Modelling of tide and surge elevations in the Solent and surrounding waters: The importance of tide-surge interactions

Niall D Quinn, Peter Atkinson, Neil Wells

Research output: Contribution to journalArticle (Academic Journal)peer-review

13 Citations (Scopus)


A regional two-dimensional hydrodynamic model using the MIKE-21 software and data from a pre-operational forecasting system of the English Channel is described and applied to the Solent–Southampton Water estuarine system. The regional model was able to predict surge heights with a root mean squared error (RMSE) accuracy of 0.09 m during a three month hindcast in the winter of 2009, comparing closely with accuracy assessments from other independent systems. However, consistent underprediction of tidal harmonic constituent amplitudes was present throughout the region leading to errors in the prediction of the total water level elevations. Despite the complex nature of the Solent tidal regime, interpolation of tidal elevations from harmonic analysis at fixed tide gauge locations was shown to be effective in reducing this uncertainty at gauged and un-gauged sites. The degree to which tide–surge interactions were taking place was examined. Of particular interest was the quantification of the sensitivity of the predicted surge to the levels of uncertainty expected in the prediction of the tide within a complex nearshore region such as the Solent. The tide–surge interaction during three surge events was shown to be greatest in the Western Solent and Southampton Waters regions, where the tidal uncertainty was greatest. Interaction between the tide and surge resulted in a change of up to 0.3 m (11%) in the predicted total peak water level when the surge was added to the harmonic analysis-based tidal prediction. Despite the significant effect of removing the tide–surge interactions, tests indicated that the error in tidal range expected in the regional models tidal prediction altered the prediction of the surge only enough to induce changes in peak total water elevations by up to 0.03 m during an event on 10th March 2008. The findings suggest that the current tidal predictions in complex estuarine systems, such as the Solent, are of high enough quality to reproduce the majority of the tide–surge interactions taking place and that the error in the surge due to uncertainties in the predicted tide are expected to be relatively small.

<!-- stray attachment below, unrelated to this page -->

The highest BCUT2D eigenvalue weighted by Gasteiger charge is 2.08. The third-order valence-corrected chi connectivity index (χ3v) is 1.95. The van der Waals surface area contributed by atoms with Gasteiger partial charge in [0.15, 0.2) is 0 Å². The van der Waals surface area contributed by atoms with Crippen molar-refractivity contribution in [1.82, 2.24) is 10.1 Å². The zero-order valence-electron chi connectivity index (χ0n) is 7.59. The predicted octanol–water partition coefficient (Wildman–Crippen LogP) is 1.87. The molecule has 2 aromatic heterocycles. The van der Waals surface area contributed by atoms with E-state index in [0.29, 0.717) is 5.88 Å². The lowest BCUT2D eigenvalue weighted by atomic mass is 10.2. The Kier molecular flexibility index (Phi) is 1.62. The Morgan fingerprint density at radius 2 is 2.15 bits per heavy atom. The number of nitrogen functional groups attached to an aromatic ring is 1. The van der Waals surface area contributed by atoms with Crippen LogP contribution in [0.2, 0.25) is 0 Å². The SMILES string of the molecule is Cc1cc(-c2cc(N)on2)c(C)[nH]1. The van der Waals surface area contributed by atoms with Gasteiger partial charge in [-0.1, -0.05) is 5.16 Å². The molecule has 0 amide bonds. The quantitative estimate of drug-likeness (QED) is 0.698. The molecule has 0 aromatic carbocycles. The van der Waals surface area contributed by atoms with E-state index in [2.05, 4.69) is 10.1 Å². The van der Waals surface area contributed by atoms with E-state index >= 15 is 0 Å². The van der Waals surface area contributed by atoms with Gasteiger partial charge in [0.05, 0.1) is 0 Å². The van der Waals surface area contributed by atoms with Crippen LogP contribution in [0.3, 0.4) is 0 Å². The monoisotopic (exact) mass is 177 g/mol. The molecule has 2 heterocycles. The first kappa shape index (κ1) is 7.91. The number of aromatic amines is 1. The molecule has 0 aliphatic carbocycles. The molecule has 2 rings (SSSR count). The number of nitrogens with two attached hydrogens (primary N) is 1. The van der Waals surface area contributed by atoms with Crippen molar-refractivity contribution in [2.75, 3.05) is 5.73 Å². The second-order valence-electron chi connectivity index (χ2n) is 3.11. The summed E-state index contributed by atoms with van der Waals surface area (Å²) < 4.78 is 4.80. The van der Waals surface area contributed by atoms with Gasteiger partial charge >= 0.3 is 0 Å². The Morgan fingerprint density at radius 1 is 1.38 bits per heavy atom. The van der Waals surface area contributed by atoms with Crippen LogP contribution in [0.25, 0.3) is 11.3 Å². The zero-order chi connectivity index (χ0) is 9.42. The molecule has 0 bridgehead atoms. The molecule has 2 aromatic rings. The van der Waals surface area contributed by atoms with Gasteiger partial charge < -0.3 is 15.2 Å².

Original languageEnglish
Article number
Pages (from-to)162
Number of pages172
JournalEstuarine, Coastal and Shelf Science
Publication statusPublished - 2012


  • storm surge prediction; modelling; tide–surge interaction; coastal oceanography; UK, Solent estuary


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